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As always I will preface my rambling MUTOD by saying that I am a very lazy writer, and although you’ll probably understand my ramblings more than Tom’s. I (very very rarely) do my homework with these blog posts, so what you’re reading is my own opinion and not necessarily fact. Deal with it. And comment.
Being the avid gamer that I am, I’m stealing this line from the 2010 XBox hit, Alan Wake. I think this will help set the tone for what this MUTOD is all about:
“Steven King once wrote that nightmares exist outside of logic and there’s little fun to be had in explanations. They’re antithetical to the poetry of fear. In a horror story the victim keeps asking why, but there can be no explanation and there shouldn’t be one. The unanswered mystery is what stays with us the longest and is what we’ll remember in the end.”
“No explanation, and there shouldn’t be one?” Are you kidding me? I’ll admit I did enjoy the game thoroughly, but I’ll also admit that my heart wasn’t completely in it on my first play through. When it came to the mystery of why Bright Falls was a town full of fucking crazies shrouded in a dark presence, and why they’re chasing Alan Wake?
Well, my original theory was a hell of a lot better than what I got out of the game…
Before the game’s release, a series of live-action webisodes all centering around the town. Having watched those, I established a theory of my own as to the “what” of the entire game. This was the theory: this dark presence was mass-produced by souls hunted deer seeking vengeance.
Bear with me, as fucking insane as that sounds, the events all begin around the time of the town’s local Deerfest Festival, and it’s like this big hunting season, and people start going crazy, turning into this “darkness” that hunts the main character from level to level.
Obviously, the hopes for my theory (or any cohesion…or comprehension?) were kiboshed as the game opened with the main character quoting Stephen King’s bullshit line. Goddamn you Stephen King for giving authors and directors a way out of responsibility for explaining their conventions. I think King is allowed to get away with things like his own line because he works in a print medium*, which allows the readers to make up the story in their own mind and fill in the gaps as needed. What do the characters look like? What about the setting? You paint your own picture in your head, and your own story is unique.
But you can’t get away with this shit when you’re telling a story visually, painting the picture for us. A movie or a television show becomes a shared experience. You’re watching the same movie as Joe Schmo, and the audience does less work. The characters are cast, you see the details you would have fabricated in your own mind.
That’s why The Da Vinci Code jarred me — one because it won the award for the most clumsily delivered exposition, and two, Bezu Fache will always look like Alfred Molina in my mental rendition — though Jean Reno is definitely not a bad choice. (LEON!)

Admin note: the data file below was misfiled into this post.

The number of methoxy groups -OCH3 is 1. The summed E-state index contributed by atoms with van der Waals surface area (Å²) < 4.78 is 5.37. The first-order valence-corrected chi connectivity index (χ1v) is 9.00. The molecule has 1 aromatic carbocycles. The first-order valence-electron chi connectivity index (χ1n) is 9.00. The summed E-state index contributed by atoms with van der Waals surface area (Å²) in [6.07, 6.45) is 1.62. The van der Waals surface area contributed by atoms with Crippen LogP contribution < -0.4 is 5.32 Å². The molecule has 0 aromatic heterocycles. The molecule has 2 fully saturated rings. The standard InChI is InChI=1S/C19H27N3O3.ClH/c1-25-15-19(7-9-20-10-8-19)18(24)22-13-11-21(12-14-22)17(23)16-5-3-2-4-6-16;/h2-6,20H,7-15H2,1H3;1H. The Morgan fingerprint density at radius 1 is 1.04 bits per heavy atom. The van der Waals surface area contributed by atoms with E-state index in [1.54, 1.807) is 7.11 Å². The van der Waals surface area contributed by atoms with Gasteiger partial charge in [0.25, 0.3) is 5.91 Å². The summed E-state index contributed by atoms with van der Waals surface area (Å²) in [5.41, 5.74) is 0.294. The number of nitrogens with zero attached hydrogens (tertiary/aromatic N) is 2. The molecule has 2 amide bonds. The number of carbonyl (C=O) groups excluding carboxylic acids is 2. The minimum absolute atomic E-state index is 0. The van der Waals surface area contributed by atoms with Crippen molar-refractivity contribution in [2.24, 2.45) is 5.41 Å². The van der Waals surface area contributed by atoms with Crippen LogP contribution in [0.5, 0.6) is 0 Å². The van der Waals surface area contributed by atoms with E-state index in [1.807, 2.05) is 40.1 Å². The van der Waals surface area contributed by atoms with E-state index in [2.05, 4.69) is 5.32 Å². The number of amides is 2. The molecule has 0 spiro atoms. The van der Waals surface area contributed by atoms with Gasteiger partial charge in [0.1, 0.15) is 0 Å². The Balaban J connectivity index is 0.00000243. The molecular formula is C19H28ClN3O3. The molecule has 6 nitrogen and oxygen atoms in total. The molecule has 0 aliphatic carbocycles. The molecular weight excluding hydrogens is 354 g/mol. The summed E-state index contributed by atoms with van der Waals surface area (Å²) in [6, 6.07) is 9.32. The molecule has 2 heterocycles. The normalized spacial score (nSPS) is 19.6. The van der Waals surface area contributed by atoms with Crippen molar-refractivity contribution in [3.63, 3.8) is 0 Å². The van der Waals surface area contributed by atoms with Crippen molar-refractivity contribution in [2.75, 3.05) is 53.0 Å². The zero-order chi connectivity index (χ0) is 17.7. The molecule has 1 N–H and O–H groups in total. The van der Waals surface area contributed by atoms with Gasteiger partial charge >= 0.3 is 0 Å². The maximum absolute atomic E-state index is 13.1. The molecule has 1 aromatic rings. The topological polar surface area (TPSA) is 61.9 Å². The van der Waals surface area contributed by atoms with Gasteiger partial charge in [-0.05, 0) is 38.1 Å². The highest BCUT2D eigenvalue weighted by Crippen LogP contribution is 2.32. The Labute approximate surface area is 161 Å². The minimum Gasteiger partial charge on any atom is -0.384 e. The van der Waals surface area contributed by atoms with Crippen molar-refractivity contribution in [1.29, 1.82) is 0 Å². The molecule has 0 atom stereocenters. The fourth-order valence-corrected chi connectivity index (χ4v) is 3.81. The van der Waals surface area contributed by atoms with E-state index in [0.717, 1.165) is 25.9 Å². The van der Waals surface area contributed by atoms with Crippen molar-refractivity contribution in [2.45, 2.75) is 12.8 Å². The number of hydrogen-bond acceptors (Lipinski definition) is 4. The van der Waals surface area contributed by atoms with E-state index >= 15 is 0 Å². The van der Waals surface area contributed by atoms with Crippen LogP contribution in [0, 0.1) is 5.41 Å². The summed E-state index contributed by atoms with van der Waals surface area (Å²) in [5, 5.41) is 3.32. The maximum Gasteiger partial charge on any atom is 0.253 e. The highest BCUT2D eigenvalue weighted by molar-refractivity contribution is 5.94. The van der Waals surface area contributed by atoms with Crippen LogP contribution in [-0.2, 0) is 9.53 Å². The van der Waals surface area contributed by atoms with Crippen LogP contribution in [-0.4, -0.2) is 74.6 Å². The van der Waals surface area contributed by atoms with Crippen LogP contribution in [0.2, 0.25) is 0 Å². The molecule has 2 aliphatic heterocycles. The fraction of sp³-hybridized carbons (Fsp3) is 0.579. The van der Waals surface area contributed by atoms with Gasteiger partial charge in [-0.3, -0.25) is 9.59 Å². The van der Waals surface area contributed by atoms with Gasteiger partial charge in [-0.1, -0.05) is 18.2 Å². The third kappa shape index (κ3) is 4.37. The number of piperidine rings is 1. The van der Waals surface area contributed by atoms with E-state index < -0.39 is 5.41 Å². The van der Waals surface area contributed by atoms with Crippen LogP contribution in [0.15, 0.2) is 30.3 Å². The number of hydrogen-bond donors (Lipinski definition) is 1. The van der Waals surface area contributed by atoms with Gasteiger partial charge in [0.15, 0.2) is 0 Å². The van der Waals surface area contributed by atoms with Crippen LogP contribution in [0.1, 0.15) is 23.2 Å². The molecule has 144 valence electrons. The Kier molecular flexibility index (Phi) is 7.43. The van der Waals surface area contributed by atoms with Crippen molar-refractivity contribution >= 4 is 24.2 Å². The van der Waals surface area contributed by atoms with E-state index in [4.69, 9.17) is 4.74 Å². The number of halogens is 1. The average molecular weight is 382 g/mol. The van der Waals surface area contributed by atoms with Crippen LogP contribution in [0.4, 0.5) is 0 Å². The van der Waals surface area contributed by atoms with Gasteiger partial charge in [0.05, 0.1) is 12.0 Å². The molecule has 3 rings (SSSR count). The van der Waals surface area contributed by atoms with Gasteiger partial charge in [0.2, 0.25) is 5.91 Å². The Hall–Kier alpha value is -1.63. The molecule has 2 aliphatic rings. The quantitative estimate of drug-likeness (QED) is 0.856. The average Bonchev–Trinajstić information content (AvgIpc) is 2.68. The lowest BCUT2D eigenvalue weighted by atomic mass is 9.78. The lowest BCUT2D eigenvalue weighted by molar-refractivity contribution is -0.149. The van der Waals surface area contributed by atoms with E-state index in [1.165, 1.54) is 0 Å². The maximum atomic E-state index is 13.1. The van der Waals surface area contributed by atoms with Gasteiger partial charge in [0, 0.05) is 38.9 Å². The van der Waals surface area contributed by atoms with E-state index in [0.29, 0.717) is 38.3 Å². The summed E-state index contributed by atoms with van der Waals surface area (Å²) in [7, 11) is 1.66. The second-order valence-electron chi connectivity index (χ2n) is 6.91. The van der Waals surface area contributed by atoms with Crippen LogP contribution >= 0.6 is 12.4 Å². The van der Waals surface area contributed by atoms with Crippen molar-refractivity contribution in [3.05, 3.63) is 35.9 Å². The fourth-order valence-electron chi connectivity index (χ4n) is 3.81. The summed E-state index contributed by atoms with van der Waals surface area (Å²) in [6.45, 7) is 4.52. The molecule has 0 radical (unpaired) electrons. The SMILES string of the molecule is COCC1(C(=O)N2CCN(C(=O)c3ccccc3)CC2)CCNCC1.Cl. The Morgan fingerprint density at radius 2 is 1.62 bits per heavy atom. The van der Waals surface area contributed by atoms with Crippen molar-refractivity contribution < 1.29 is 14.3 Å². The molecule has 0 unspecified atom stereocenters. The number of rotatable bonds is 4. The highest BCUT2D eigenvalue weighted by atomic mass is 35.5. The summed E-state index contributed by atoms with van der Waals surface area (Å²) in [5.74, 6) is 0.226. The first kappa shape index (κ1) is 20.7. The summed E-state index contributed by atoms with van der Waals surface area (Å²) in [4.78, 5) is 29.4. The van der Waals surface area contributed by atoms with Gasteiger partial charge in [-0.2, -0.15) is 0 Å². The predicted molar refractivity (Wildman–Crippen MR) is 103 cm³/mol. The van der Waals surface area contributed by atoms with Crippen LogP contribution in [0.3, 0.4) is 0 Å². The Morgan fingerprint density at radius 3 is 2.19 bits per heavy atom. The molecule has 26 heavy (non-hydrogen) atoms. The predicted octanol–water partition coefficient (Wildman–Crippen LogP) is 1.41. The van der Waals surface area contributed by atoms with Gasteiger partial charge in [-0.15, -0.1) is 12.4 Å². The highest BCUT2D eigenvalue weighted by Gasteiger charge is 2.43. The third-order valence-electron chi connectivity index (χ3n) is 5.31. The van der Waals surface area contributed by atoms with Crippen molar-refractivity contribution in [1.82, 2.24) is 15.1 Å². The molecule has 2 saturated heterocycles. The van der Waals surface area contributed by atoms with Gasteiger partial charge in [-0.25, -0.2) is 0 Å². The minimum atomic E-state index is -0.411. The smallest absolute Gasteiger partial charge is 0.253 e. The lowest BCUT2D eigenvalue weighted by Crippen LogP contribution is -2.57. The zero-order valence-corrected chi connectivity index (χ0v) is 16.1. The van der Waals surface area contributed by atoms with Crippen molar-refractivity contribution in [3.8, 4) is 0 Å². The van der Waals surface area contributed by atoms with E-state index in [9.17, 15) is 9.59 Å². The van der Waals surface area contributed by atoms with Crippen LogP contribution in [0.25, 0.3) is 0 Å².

When your plot makes no sense, your questions remain unanswered (or dodged) for no reason, or the answer sounds like it was pulled from someone’s ass — that is terrible writing.
Obviously, the most guilty of these was LOST, a popular television show that ran from September 2004 to May 2010 and proposed more questions then it ever could have had time to answer. It didn’t feel so much like the writers were collaborating so much so as they were trying to fuck with each other, depending on whose episode followed theirs. I can imagine such an admission would go like this around a big wooden conference table:
Writer A: So you know Phil is writing ep 205, right?
Writer B: Great, I’ve been slaving away at 204, and I really hate Phil. I’m going to put a polar bear in this episode.
Writer A: How are you going to explain that one?
Writer B: That’s Phil’s problem now, isn’t it?
Writer A: So how did you explain the frozen donkey wheel in 204?
Writer B: Because the Island, that’s why.
After sticking with LOST’s pointless riddles and mysteries through to the end I’ve decided that any show from now on that uses a Mcguffin as all-purpose plot spackle makes it a goddamn lazy show.
Here’s a thought: Maybe plan your stupid shows out a little bit better? Make the writers work together to make sense of your entire goddamn plot and maybe the reason why things are the way they are. A little collaboration to connect the dots never hurt anyone, and something is always better than nothing. There needs to be a payoff if you’re going to ask us to watch your stupid show.
This week How I Met Your Mother finally revealed who the mother was, after eight goddamn seasons. I don’t even watch this show, but I can’t imagine those who do felt like this was the payoff they had deserved. Instead the writers were trying to milk the show for as long as they could hold out, because, hey, a paycheck is a paycheck.
If there is one thing the UK does right it is that they have short seasons, which means that their shows have a set end date, trimming the fat and leaving no room for pointless twists and open-ended bullshit. I just asked a bunch of Brits about Dr. Who over Skype, and they’re pretty content with how the show answers pretty much everything, (after 26 seasons), minus the doctor’s real name.
So why can’t we do this here in the US? Seriously, all you writers on shows currently, take up a whole cork wall:
- Invite your whole team and draw your season-long arc’s story web on it.
- Collaborate and make some fucking sense out of things.
I shouldn’t have to be hate-watching Revolution anymore before it goes in the same bucket with other Canceled Unanswerables, such as The Event, V, Heroes, Alcatraz, Flashforward, Awake, & Terra Nova.
Seriously, writers, start fucking trying and stop wasting my fucking time.